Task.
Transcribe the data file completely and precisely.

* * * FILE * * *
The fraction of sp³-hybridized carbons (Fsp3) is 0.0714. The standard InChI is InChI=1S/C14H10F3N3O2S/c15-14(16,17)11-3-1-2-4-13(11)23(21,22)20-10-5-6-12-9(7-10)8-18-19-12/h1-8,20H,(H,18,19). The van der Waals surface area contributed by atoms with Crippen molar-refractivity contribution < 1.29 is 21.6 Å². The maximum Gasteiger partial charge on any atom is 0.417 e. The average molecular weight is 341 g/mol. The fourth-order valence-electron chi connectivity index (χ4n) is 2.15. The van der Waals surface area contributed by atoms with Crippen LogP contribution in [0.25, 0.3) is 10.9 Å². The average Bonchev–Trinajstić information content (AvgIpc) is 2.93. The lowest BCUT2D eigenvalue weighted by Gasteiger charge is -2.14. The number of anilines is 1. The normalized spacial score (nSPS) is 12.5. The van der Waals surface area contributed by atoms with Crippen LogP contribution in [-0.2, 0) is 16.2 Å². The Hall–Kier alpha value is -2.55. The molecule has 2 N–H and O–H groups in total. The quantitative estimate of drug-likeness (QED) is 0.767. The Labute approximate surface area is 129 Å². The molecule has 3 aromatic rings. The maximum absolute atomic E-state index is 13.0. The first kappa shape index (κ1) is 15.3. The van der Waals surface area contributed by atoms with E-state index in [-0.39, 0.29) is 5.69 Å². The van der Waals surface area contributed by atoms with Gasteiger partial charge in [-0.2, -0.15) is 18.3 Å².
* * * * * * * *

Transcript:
The fraction of sp³-hybridized carbons (Fsp3) is 0.0714. The standard InChI is InChI=1S/C14H10F3N3O2S/c15-14(16,17)11-3-1-2-4-13(11)23(21,22)20-10-5-6-12-9(7-10)8-18-19-12/h1-8,20H,(H,18,19). The van der Waals surface area contributed by atoms with Crippen molar-refractivity contribution < 1.29 is 21.6 Å². The maximum Gasteiger partial charge on any atom is 0.417 e. The average molecular weight is 341 g/mol. The fourth-order valence-electron chi connectivity index (χ4n) is 2.15. The van der Waals surface area contributed by atoms with Crippen LogP contribution in [0.25, 0.3) is 10.9 Å². The average Bonchev–Trinajstić information content (AvgIpc) is 2.93. The lowest BCUT2D eigenvalue weighted by Gasteiger charge is -2.14. The number of anilines is 1. The normalized spacial score (nSPS) is 12.5. The van der Waals surface area contributed by atoms with Crippen LogP contribution in [-0.2, 0) is 16.2 Å². The Hall–Kier alpha value is -2.55. The molecule has 2 N–H and O–H groups in total. The quantitative estimate of drug-likeness (QED) is 0.767. The Labute approximate surface area is 129 Å². The molecule has 3 aromatic rings. The maximum absolute atomic E-state index is 13.0. The first kappa shape index (κ1) is 15.3. The van der Waals surface area contributed by atoms with E-state index in [-0.39, 0.29) is 5.69 Å². The van der Waals surface area contributed by atoms with Gasteiger partial charge in [-0.2, -0.15) is 18.3 Å².